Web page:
Winter is coming…
And just like how Singapore is a year-round summer island sparred from natural disasters,
Singaporeans have been experiencing a cushioned impact from global issues plaguing the world today.
On 1 May 2022, PM Lee said that there may be a recession in 2023 or 2024.
You might’ve already felt the impacts of rising costs of living or heard of longer hiring freezes, even at big corporations such as Meta and Google.
In my opinion, a global recession is not a matter of if but a matter of when,
We’ve already been through the COVID-19 pandemic, and we’ve seen how being prepared can help us fare much better.
So here is the ultimate guide to preparing for and surviving a recession in Singapore.
TL;DR: Surviving a Recession in Singapore
A recession occurs when a nation’s economy experiences negative gross domestic product (GDP), rising levels of unemployment, falling retail sales, and contracting measures of income and manufacturing for an extended period of time.
Here’s what you can do to prepare for a recession (click to jump to the respective sections):
- Clear your high-interest debts
- Build up your emergency funds
- Cut back on spending
- Live within or below your means
- Focus on the long-term when it comes to investments
- Continue learning and upskilling to remain competitive and employable
1. Clear Your High-Interest Debt First
To create some breathing room in your budget, you need to pay down any outstanding debts ASAP.
Especially high-interest debts from credit cards that can be more than 20%!
With interest rates rising, you may want to clear your loans before taking on other liabilities like a car loan.
If you own a house, you might also want to consider refinancing your mortgage amid high-interest rates.
The worst that you could do is not take action and choose to be like Gudetama (the lazy egg)…
The interest will compound and come back to hit you like a truck.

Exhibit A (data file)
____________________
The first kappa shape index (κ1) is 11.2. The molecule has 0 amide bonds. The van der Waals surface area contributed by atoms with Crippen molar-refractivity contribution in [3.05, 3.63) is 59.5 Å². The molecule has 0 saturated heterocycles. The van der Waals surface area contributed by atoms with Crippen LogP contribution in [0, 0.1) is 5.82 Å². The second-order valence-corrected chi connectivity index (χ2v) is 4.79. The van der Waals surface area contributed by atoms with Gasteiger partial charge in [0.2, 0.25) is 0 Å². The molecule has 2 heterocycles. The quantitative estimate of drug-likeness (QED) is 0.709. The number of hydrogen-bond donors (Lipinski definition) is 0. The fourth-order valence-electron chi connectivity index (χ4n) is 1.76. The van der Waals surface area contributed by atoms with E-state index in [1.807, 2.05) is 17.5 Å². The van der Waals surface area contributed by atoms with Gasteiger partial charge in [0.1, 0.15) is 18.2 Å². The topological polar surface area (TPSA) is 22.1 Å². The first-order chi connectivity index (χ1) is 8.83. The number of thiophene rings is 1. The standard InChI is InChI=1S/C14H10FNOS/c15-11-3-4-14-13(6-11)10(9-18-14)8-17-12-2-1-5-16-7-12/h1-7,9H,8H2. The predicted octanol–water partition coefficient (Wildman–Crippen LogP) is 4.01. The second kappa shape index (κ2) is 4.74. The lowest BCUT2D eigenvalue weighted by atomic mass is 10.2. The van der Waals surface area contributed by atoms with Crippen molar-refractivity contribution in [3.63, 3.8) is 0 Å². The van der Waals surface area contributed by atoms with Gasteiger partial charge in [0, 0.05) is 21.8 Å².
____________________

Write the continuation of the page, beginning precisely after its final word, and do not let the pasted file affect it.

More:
2. Build Up Your Emergency Funds
Like all economic crises, we have to prepare for the worst.
In this case: the possibility of retrenchment.
As a rule of thumb, it’s recommended that you have at least six months’ worth of living expenses saved up for a rainy day.
This will give you enough time to search for a new job to replace your primary source of income.
That said, recessions typically last more than 11 months, so if you want to be extra safe, try going for 12 months worth or more.
Moreover, your emergency funds must be liquid, i.e. withdrawable within three to five days max.
Aside from parking these funds in your bank’s savings accounts,
You can also consider cash management accounts that offer higher interest rates but with slightly longer withdrawal times and a slight (but still very low) risk.
While you’re at it, the world is very unstable now, and anything can happen.
So you might want to consider having some emergency food supplies on hand… BUT there’s no need to hoard!
3. Identify Ways to Cut Back on Your Spending
The key to surviving a recession is to minimise your expenditure.
Go through your monthly expenses and identify items that are necessities as well as stuff which are discretionary.
Basically, you’ll want to differentiate between your wants and needs.
If you have some time to spare, consider going through the Seedly Money Framework for a more holistic approach to your finances.
4. Live Within Your Means
Whether we’re facing a recession or not.
It’s always good to live and spend within your means.
If you can keep your expenses as low as possible, this allows you to have more to save and invest for your future!
Generally, if you have to choose between a high SES or a low SES option, it’s wiser to go for the one that you can afford comfortably.
So when you’re in a pinch and have to cut back, you won’t feel a need to make a drastic change in your lifestyle.
While we can treat ourselves once in a while, we must remember that desperate times call for desperate measures.
So it’s important to not splurge frivolously during this period and always live within your means!
5. Focus on the Long-Term
If you’re invested like me, I feel your pain too.
With the stock markets in a sea of red and the S&P 500 dropping 19% YTD,
The urge to panic-sell is real.
Be that as it may, take heart that the markets will trend upwards in the long-term and that we should look at the bigger picture.
That being said, understand your risk tolerance and adjust your risk exposure accordingly.
6. Continue Learning and Upgrading Your Skills
As evident through initiatives like SkillsFuture, the Singapore government has always been advocating life-long learning.
To recession-proof your life, you need to continue to learn skills and upgrade yourself to stay relevant.
By becoming more valuable, you increase your chance of employment and reduce your chances of retrenchment.
This way, you always have options!
How Do You Survive a Recession?
Singapore has already survived the 2008 recession and, more recently, the COVID-19 pandemic.
While it is imperative to prepare for a recession, not everything is doom and gloom as we have gone through this before.
So let’s keep our heads strong and work through this together as a community and as a nation!
If you have more tips to share about surviving a recession, head on over to the Seedly Community to help one another!